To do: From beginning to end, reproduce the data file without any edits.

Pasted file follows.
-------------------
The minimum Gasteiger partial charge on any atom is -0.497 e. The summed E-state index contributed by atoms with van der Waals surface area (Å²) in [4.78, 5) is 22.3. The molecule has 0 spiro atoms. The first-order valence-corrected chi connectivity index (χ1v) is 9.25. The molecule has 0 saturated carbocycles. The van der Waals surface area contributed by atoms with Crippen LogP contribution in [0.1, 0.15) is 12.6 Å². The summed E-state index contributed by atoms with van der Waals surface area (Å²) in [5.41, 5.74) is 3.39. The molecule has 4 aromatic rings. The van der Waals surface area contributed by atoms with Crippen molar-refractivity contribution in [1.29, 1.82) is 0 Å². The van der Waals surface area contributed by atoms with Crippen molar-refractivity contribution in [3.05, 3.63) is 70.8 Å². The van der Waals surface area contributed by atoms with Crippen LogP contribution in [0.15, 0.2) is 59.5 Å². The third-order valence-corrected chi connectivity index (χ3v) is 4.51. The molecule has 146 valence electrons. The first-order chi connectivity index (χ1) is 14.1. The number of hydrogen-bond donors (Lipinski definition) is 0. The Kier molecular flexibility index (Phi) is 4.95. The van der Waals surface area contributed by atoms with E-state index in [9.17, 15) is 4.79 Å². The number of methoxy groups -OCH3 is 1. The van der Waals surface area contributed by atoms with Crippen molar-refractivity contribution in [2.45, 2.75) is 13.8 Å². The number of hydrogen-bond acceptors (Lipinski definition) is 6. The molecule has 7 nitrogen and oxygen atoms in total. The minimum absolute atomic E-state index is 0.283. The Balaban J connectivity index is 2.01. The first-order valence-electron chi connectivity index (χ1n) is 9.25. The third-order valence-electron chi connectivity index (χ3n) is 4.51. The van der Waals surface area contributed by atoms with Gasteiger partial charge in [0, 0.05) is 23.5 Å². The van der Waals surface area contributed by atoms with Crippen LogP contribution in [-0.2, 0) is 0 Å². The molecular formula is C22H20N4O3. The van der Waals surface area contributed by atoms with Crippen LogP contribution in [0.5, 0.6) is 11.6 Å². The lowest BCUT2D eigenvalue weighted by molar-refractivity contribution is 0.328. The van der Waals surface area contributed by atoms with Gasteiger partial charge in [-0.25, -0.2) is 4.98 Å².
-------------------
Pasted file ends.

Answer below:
The minimum Gasteiger partial charge on any atom is -0.497 e. The summed E-state index contributed by atoms with van der Waals surface area (Å²) in [4.78, 5) is 22.3. The molecule has 0 spiro atoms. The first-order valence-corrected chi connectivity index (χ1v) is 9.25. The molecule has 0 saturated carbocycles. The van der Waals surface area contributed by atoms with Crippen LogP contribution in [0.1, 0.15) is 12.6 Å². The summed E-state index contributed by atoms with van der Waals surface area (Å²) in [5.41, 5.74) is 3.39. The molecule has 4 aromatic rings. The van der Waals surface area contributed by atoms with Crippen molar-refractivity contribution in [1.29, 1.82) is 0 Å². The van der Waals surface area contributed by atoms with Crippen molar-refractivity contribution in [3.05, 3.63) is 70.8 Å². The van der Waals surface area contributed by atoms with Crippen LogP contribution in [0.15, 0.2) is 59.5 Å². The third-order valence-corrected chi connectivity index (χ3v) is 4.51. The molecule has 146 valence electrons. The first-order chi connectivity index (χ1) is 14.1. The number of hydrogen-bond donors (Lipinski definition) is 0. The Kier molecular flexibility index (Phi) is 4.95. The van der Waals surface area contributed by atoms with E-state index in [9.17, 15) is 4.79 Å². The number of methoxy groups -OCH3 is 1. The van der Waals surface area contributed by atoms with Crippen molar-refractivity contribution in [2.45, 2.75) is 13.8 Å². The number of hydrogen-bond acceptors (Lipinski definition) is 6. The molecule has 7 nitrogen and oxygen atoms in total. The minimum absolute atomic E-state index is 0.283. The Balaban J connectivity index is 2.01. The first-order valence-electron chi connectivity index (χ1n) is 9.25. The third-order valence-electron chi connectivity index (χ3n) is 4.51. The van der Waals surface area contributed by atoms with Gasteiger partial charge in [0, 0.05) is 23.5 Å². The van der Waals surface area contributed by atoms with Crippen LogP contribution in [-0.2, 0) is 0 Å². The molecular formula is C22H20N4O3. The van der Waals surface area contributed by atoms with Crippen LogP contribution in [0.5, 0.6) is 11.6 Å². The lowest BCUT2D eigenvalue weighted by molar-refractivity contribution is 0.328. The van der Waals surface area contributed by atoms with Gasteiger partial charge in [-0.25, -0.2) is 4.98 Å².